Claire Donnelly.



What is your business called?

Aspire Industrial Services.

Where is it based?


What does it produce, what services does it offer?

An extensive range of personal protection equipment, including hard hats with internally fitted first aid kits, workwear, power tools, reusable fitted full face respiratory masks and testing equipment.

We can embroider the brands and logos of customers onto items.

We offer also training in asbestos handling, equipment maintenance, repairs and testing and a huge range of accessories, from adhesive and tapes to safety signs, and fall arrest equipment to janitorial products, with a click and same day collect service from our trade counter in Hillington.

To whom does it sell?

Customers include private and public sector organisations operating in a range of activities, including demolition, asbestos removal, construction, hospitality and even the beauty and well-being sector.

What is its turnover?

In the year to March this year it was £1m; we are currently on target to record turnover of £1.5m in the year to March 2020.

How many employees?


When was it formed?

May 2017.

Why did you take the plunge?

I was on maternity leave from my role as a senior manager at fashion retailer New Look in 2017 when I was asked to provide some input for a family business that was involved in supplying personal protection and testing equipment, as well as other consumables, to asbestos removal operators and other construction sector companies. I suggested we extend the range to help grow revenues and profitability. We introduced an extensive workwear range, both for indoors and outdoors, and the capability to brand it with our customer’s names. Other product offerings followed as I identified new sales channels across a range of sectors. We began to build our margins and increased our customer base through social media to 10,000 connections. I was appointed managing director in February 2018, with my brother Marc Cruickshank as operations director, and a team of experienced retailers.

What were you doing before you took the plunge?

From adolescence I had always harboured an ambition to run my own business but I began studying for a BA degree in French and Spanish at the University of Strathclyde and planned to become a language teacher in a secondary school. While at school and then at college I worked weekend shifts for Next at The Forge, Parkhead. Towards the start of my final year at college I was offered a full-time role as office manager on £23,000 a year. I liked the retail sector a lot and felt well-suited to it. I understood about buying and selling well and the need always to be one step ahead of customer demand. I abandoned my degree course and eight months later was assistant store manager at Next’s then flagship branch at Silverburn on the southside of the city. Later, I was head-hunted by New Look to run its operation at Braehead shopping mall. I further developed my retail skills there and learned a lot about leadership from my mentor, the area manager for the west of Scotland, Mhairi Riddell. I was invited by the MD of New Look to go to London to join the personal development programme it was conducting for its talent pool and was expected, at some stage, to move south to further my career. However, with a young family to raise, this was not really an option I fancied.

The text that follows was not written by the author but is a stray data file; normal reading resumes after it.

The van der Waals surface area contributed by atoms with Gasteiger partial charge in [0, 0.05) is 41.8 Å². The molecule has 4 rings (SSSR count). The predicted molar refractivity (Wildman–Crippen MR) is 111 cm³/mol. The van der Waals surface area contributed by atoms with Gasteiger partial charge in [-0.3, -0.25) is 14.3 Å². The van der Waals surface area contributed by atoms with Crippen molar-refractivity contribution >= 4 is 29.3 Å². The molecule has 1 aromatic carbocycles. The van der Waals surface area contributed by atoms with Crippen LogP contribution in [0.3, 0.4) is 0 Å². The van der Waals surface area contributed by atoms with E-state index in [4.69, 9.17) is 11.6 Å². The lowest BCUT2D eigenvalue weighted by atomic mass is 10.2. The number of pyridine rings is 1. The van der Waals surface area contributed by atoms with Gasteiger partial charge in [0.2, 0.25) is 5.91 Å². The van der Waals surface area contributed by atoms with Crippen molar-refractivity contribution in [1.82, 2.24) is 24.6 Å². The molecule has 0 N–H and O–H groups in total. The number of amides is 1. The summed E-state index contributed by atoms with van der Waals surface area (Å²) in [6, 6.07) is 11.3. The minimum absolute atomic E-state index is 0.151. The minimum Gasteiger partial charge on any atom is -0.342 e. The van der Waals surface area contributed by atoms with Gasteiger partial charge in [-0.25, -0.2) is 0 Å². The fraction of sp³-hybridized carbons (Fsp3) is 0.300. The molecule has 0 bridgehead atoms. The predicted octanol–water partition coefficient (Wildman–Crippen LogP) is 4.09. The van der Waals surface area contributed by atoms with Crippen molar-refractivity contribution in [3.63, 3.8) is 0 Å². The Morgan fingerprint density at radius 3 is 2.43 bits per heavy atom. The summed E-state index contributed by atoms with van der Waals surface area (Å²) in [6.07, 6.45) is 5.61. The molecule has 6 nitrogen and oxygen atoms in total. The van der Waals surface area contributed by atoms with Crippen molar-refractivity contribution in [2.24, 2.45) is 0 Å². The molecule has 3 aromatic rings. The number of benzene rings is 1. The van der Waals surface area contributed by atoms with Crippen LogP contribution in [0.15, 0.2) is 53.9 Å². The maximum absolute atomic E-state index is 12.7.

How did you raise the start-up funding?

Through family savings and help from Renfrewshire Council which allowed us to buy our first embroidering machine for £15,000 as well as funding for our website. Through relationships my dad has with various suppliers, we were able to agree generous credit terms, and these have been invaluable.

What was your biggest break?

Winning work from Dem-Master Demolition, one of the biggest demolition businesses in Scotland, and a supply contract from Moray College in Elgin, our first public sector customer, which we won by tender. Another fantastic break was participating in hub South West’s Building for Growth programme a year ago. It gave us a platform to help us to understand exactly what we are doing and the confidence to do it as well as we possibly could.

What do you most enjoy about running the business?

I love the excitement of leading the team. When we win new business, we celebrate the highs which are unbeatable. The lows too can make us very low, but only for a brief spell.

What are your ambitions for the business?

Sustainable growth and, perhaps, to open a new outlet in the north of Scotland, maybe in Aberdeen. Earlier this year we launched Aspire Academy, a business which seeks to work with schools and parents to deliver value for money school uniforms. We will be opening a pop-up shop at Braehead in Spring next year and I’m planning to open a unit in a retail park to the east of Glasgow, in the Uddingston, Baillieston, Coatbridge area after that. As a mother of three I’m all too aware of the cost pressures parents live with.

What are your top priorities?

To have a successful first year for Aspire Academy. We will continue also to focus on industrial services and plan to extend our services to equipment testing to colleges throughout Scotland.

What could the Westminster and/or Scottish governments do that would help?

Provide more support for women in business. Government support is available but it’s often difficult to find, because, I think, there are too many competing sources. There should be a one-stop portal for aspiring businesspeople to find out as much as possible what support is available.

What was the most valuable lesson that you learned?

No business is perfect; mistakes happen and there will always be setbacks. It’s how you deal with them that matters. Always think through problems, sleep on them if you need to.

How do you relax?

By being mum to Nathan, 10, Austin, five and Rebecca, three.